This photo shows pork sold at a market in Wuxi, Jiangsu province. (PHOTO / XINHUA)
Market regulators across China will intensify supervision over pork prices and the fight against irregularities, such as colluding to drive up prices, to maintain market order, a senior official said on Wednesday.
Any violations, like spreading false information on price increases, colluding to raise prices or illegally hoarding pork for profit, will be punished, said Chen Zhijiang, deputy chief of price supervision and inspection at the State Administration for Market Regulation
Authorities will conduct price inspections at every stage of pork production and distribution to eliminate risks. Any violations, like spreading false information on price increases, colluding to raise prices or illegally hoarding pork for profit, will be punished, said Chen Zhijiang, deputy chief of price supervision and inspection at the State Administration for Market Regulation.
While the administration has not received reports of such violations, they could appear given the expectation of a continued rise in pork prices due to short supply, he said at a news conference at the State Council Information Office.
The administration will order its branches nationwide to deploy more staff to receive and deal with consumer reports and complaints, Chen said, as well as urging pork producers and sellers to strictly follow laws and regulations on prices.
Pork prices have kept rising in the past few months due to reduced stock caused by African swine fever outbreaks. Average pork prices in 16 provinces and municipalities reached nearly 36 yuan (US$5.06) a kilogram by the end of August, up more than 90 percent year-on-year, according to the Ministry of Agriculture and Rural Affairs.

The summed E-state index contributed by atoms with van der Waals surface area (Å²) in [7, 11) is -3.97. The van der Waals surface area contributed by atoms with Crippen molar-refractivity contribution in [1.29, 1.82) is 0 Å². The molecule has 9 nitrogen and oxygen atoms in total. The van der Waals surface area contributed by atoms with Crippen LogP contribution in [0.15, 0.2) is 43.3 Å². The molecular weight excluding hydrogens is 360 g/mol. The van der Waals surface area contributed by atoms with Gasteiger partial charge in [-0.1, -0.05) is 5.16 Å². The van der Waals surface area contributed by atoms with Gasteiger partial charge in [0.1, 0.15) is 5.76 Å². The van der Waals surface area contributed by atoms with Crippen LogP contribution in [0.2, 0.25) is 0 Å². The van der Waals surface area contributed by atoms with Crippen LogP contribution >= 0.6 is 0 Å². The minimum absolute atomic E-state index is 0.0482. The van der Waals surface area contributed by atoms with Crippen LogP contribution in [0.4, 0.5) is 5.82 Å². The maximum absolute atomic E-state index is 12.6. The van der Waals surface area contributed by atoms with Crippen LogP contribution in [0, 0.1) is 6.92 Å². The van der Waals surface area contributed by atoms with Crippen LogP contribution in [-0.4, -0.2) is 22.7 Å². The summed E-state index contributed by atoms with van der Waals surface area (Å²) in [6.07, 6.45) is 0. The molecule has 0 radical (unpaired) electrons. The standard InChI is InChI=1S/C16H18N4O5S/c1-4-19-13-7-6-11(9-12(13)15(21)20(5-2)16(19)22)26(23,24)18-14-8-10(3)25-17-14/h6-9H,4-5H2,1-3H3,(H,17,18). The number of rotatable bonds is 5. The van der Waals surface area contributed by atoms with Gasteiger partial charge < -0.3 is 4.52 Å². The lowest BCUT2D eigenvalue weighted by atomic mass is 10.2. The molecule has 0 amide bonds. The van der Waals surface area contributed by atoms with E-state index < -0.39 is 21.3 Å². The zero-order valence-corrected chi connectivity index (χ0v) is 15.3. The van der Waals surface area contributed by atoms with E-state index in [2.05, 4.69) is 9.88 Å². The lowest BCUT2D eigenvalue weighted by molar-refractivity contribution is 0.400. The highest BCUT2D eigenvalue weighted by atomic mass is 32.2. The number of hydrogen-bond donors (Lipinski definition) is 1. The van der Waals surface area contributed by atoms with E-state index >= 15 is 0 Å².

The number of pigs in stock decreased by 9.4 percent in July, compared with the previous month, and fell by more than 32 percent year-on-year, based on monitoring of 400 counties across the country, said Yu Kangzhen, vice-minister of agriculture and rural affairs.
More than 150 swine fever outbreaks had occurred in China by the end of August, affecting all mainland provinces, municipalities and autonomous regions, the ministry said.
READ MORE: Pork prices expected to rise sharply
"We will continue to fight African swine fever while intensifying measures to restore stock," Yu said.
A guideline released by the central government on Tuesday suggested government departments and local authorities take measures to increase the pork supply and upgrade the industry, including putting more emphasis on building livestock disease prevention facilities in the establishment of new pig farms, increasing subsidies for pig raising and promoting the upgrading of pig farms.
Yu said the ministry will urge local agricultural departments to give more technical guidance and services to pig farmers to help restore production while guarding against diseases. The ministry will also work with environmental protection authorities to prevent indiscriminate closing of pig farms over environmental protection concerns, he added.
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